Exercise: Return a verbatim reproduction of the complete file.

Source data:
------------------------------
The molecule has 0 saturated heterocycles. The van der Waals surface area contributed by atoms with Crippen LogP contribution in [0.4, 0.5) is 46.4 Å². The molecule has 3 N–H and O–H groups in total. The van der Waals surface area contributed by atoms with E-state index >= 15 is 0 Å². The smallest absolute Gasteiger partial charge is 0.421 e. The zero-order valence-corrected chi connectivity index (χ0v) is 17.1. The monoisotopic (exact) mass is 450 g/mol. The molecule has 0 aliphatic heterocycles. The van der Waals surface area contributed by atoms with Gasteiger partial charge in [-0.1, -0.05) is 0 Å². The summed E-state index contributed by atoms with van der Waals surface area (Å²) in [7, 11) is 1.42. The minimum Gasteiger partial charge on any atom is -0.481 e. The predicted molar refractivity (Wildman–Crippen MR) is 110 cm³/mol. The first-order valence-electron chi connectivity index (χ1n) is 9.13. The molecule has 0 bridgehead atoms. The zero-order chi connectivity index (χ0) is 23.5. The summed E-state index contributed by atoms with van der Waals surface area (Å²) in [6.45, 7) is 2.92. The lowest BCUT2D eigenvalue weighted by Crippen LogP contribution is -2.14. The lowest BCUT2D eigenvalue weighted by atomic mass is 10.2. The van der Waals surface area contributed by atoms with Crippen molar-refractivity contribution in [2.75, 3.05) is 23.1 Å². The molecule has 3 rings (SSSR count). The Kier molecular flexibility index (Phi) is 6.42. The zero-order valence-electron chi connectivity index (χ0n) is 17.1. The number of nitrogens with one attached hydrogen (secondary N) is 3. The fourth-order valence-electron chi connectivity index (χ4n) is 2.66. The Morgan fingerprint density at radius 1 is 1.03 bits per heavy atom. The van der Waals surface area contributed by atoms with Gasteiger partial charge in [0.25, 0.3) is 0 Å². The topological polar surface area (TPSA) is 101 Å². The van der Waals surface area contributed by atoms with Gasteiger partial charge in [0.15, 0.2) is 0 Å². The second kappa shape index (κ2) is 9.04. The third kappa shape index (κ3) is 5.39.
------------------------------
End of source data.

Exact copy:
The molecule has 0 saturated heterocycles. The van der Waals surface area contributed by atoms with Crippen LogP contribution in [0.4, 0.5) is 46.4 Å². The molecule has 3 N–H and O–H groups in total. The van der Waals surface area contributed by atoms with E-state index >= 15 is 0 Å². The smallest absolute Gasteiger partial charge is 0.421 e. The zero-order valence-corrected chi connectivity index (χ0v) is 17.1. The monoisotopic (exact) mass is 450 g/mol. The molecule has 0 aliphatic heterocycles. The van der Waals surface area contributed by atoms with Gasteiger partial charge in [-0.1, -0.05) is 0 Å². The summed E-state index contributed by atoms with van der Waals surface area (Å²) in [7, 11) is 1.42. The minimum Gasteiger partial charge on any atom is -0.481 e. The predicted molar refractivity (Wildman–Crippen MR) is 110 cm³/mol. The first-order valence-electron chi connectivity index (χ1n) is 9.13. The molecule has 0 bridgehead atoms. The zero-order chi connectivity index (χ0) is 23.5. The summed E-state index contributed by atoms with van der Waals surface area (Å²) in [6.45, 7) is 2.92. The lowest BCUT2D eigenvalue weighted by Crippen LogP contribution is -2.14. The lowest BCUT2D eigenvalue weighted by atomic mass is 10.2. The van der Waals surface area contributed by atoms with Crippen molar-refractivity contribution in [2.75, 3.05) is 23.1 Å². The molecule has 3 rings (SSSR count). The Kier molecular flexibility index (Phi) is 6.42. The zero-order valence-electron chi connectivity index (χ0n) is 17.1. The number of nitrogens with one attached hydrogen (secondary N) is 3. The fourth-order valence-electron chi connectivity index (χ4n) is 2.66. The Morgan fingerprint density at radius 1 is 1.03 bits per heavy atom. The van der Waals surface area contributed by atoms with Gasteiger partial charge in [0.25, 0.3) is 0 Å². The topological polar surface area (TPSA) is 101 Å². The van der Waals surface area contributed by atoms with Gasteiger partial charge in [0.15, 0.2) is 0 Å². The second kappa shape index (κ2) is 9.04. The third kappa shape index (κ3) is 5.39.